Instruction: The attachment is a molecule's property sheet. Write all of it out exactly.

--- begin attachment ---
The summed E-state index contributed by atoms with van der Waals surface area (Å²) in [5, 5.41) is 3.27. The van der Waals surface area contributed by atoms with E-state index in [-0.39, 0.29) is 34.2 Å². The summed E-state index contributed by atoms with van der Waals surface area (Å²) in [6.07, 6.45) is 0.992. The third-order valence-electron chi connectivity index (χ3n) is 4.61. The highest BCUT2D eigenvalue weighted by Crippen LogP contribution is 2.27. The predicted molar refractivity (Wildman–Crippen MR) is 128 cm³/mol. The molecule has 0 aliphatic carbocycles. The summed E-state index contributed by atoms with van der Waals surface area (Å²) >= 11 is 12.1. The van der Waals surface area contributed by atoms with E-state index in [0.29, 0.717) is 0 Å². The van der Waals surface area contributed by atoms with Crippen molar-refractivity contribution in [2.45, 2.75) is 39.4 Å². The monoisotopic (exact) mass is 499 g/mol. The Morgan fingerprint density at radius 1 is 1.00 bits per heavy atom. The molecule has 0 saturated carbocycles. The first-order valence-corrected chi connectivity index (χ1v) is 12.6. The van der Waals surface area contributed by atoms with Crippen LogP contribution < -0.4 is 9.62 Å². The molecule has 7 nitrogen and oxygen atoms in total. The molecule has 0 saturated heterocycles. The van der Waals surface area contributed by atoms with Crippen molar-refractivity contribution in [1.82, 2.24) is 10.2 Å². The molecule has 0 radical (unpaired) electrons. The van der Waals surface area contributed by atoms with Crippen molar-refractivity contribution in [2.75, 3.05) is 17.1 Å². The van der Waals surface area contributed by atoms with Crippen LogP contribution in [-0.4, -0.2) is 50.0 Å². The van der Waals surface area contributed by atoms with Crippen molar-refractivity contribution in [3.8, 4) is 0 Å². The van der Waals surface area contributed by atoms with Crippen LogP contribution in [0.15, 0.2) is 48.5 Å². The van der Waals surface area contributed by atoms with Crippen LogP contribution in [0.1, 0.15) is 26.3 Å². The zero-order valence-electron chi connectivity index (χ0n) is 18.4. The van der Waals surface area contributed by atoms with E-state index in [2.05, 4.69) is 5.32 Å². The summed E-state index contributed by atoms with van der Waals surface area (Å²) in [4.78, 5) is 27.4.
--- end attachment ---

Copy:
The summed E-state index contributed by atoms with van der Waals surface area (Å²) in [5, 5.41) is 3.27. The van der Waals surface area contributed by atoms with E-state index in [-0.39, 0.29) is 34.2 Å². The summed E-state index contributed by atoms with van der Waals surface area (Å²) in [6.07, 6.45) is 0.992. The third-order valence-electron chi connectivity index (χ3n) is 4.61. The highest BCUT2D eigenvalue weighted by Crippen LogP contribution is 2.27. The predicted molar refractivity (Wildman–Crippen MR) is 128 cm³/mol. The molecule has 0 aliphatic carbocycles. The summed E-state index contributed by atoms with van der Waals surface area (Å²) >= 11 is 12.1. The van der Waals surface area contributed by atoms with E-state index in [0.29, 0.717) is 0 Å². The van der Waals surface area contributed by atoms with Crippen molar-refractivity contribution in [2.45, 2.75) is 39.4 Å². The monoisotopic (exact) mass is 499 g/mol. The Morgan fingerprint density at radius 1 is 1.00 bits per heavy atom. The molecule has 0 saturated carbocycles. The first-order valence-corrected chi connectivity index (χ1v) is 12.6. The van der Waals surface area contributed by atoms with Crippen LogP contribution < -0.4 is 9.62 Å². The molecule has 7 nitrogen and oxygen atoms in total. The molecule has 0 saturated heterocycles. The van der Waals surface area contributed by atoms with Crippen molar-refractivity contribution in [1.82, 2.24) is 10.2 Å². The molecule has 0 radical (unpaired) electrons. The van der Waals surface area contributed by atoms with Crippen molar-refractivity contribution in [2.75, 3.05) is 17.1 Å². The van der Waals surface area contributed by atoms with Crippen LogP contribution in [-0.4, -0.2) is 50.0 Å². The van der Waals surface area contributed by atoms with Crippen molar-refractivity contribution in [3.8, 4) is 0 Å². The van der Waals surface area contributed by atoms with Crippen LogP contribution in [0.15, 0.2) is 48.5 Å². The van der Waals surface area contributed by atoms with Crippen LogP contribution in [0.1, 0.15) is 26.3 Å². The zero-order valence-electron chi connectivity index (χ0n) is 18.4. The van der Waals surface area contributed by atoms with E-state index in [2.05, 4.69) is 5.32 Å². The summed E-state index contributed by atoms with van der Waals surface area (Å²) in [4.78, 5) is 27.4.